Addiction can come between couples and break them apart–often in irreparable ways. Addiction can push very far apart people who once loved each other so deeply, to the point that they do not recognize each other anymore: one only sees the drug, while the other only sees the addiction.
Even as the addict chooses to go to rehab, the partner still suffers. They feel the sting of distrust, the pain of betrayal, the shock of revelation as the many puzzle pieces start falling into place, the ache of wondering if ever things will ever be back to the way it once was before the addiction. Indeed, the hurt of addiction cuts deep.
Now the question is: Will you ever bring back you spouse’s trust–and maybe even love–after you have undergone rehab?
Absolute assurances are as impossible to give as they are impossible to fulfill to the tee, especially in addiction and recovery. Even with the best intentions and the strongest recovery, relapse may still occur, and this is only part of the process.
During addiction, the addict’s partners may have been given thousands of promises of change from their partner, only to have those promises broken time and again. The spouses would then start to believe that their partners have chosen the drugs over their love, their relationship, and their family. Soon, they succumb to the feelings of being hurt, used, deceived, unloved, ashamed, and always waiting for that next blow of betrayal.
Frustration and Fear
Once in recovery, the addict would have to deal with frustration, while the partner has to face fear as they tiptoe around each other. Take this couple for example:
The recovering addict: “That’s it. I’ve had enough. Whatever I do, she never believes that I’ve changed and I’ve stopped using. She is suspicious of my every move and questions me all the time, and all this is stifling. I might as well go back to doing drugs if she treats me this way. Even if I have changed, she still accuses me anyway!”
The recovering addict’s spouse: “I’ve heard it all before. He will just tell me what I want to hear so that I’ll get out of his way and so that he can continue doing drugs. Even if he says it will never happen again, I don’t believe it anymore. There will always be a next time, and I will be hurt again. I can’t let myself be that stupid and vulnerable anymore.”
This type of relationship dynamics is common in a couple where one is recovering from addiction. The sober partner will always feel the need to be on guard, and this frustrates the recovering addict, to the point that they would feel the efforts are futile.
Trying to control their recovering partners may do more harm than good as it causes stress, anger, loneliness, and resentment because the recovering addict would feel that their hard work in recovery is meaningless. These feelings can then drive relapse.
Meanwhile, their partners may try to protect themselves by emotionally and physically withdrawing from their partners, as the memories and the fears build more and more walls that keep the couple apart.
What you can do:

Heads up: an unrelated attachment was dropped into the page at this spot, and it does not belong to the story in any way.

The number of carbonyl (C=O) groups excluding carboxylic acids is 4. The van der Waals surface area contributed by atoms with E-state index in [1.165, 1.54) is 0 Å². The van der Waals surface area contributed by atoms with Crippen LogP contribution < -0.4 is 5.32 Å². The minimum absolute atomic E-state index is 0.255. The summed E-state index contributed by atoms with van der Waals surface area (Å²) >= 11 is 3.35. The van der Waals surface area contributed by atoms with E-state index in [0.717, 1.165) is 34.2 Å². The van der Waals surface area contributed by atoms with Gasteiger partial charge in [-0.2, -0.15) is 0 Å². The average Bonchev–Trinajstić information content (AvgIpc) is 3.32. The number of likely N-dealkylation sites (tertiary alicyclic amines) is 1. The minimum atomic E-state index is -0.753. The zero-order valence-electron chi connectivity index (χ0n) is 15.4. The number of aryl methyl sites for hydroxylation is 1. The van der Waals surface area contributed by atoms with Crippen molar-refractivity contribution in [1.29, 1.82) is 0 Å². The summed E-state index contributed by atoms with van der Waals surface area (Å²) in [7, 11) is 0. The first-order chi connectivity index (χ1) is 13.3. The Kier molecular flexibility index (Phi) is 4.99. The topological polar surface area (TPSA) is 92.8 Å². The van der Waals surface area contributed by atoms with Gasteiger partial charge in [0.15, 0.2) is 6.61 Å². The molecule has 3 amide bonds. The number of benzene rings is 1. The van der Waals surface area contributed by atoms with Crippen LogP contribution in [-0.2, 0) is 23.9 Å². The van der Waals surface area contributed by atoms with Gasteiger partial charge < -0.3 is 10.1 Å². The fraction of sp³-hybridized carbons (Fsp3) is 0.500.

For the person in recovery:
- Be patient and steadfast in your commitment to recovery. You know this is really it this time. It can be frustrating but give your partner room to keep up with you. They cannot read your minds and your feelings, and you have broken so many promises before, so give them time to heal.
- Earn their trust. It is a hard road, but it is one you must take. You have to give them plenty of reasons to trust you again, and you can start from little things. Do what you say you’ll do and when you say you’ll do it. When you’re apart, don’t give your partner a reason to doubt or be suspicious. Be in contact with them frequently.
- Be open about your thoughts and feelings. Say what you feel in a constructive and honest manner. Secrecy can scare them back to isolation, so the secret is to keep them in the loop of what you are feeling so that they can also understand you and be there to support you.
For the partner of the recovering addict:
- Be patient and trust your instincts. Do not beat yourself up for not trusting your partner, but create a compromise where you can show that you are also making an effort to be trustful again.
- Give your partner the chance to earn your trust. Give him a few responsibilities at a time, and once he succeeds in these, you will feel a lot better. Give it time and let your relationship build a new and strong foundation.
- Be open about your thoughts and feelings. Be open about them to yourself too. Feeling upset and angry is understandable, but try to express it in a positive and constructive manner. Know that things will be different this time and in order to be a strong support system for your partner, you have to be positive about the recovery process.
Remember this: at this point, not only does your partner have to be in recovery for drug addiction; your relationship has to heal too. It takes a lot of patience and hard work, but everything is going to be worth it.
If you are worried about your loved one’s addiction or is struggling with problems in recovery, don’t hesitate to give us a call. We’re here to help.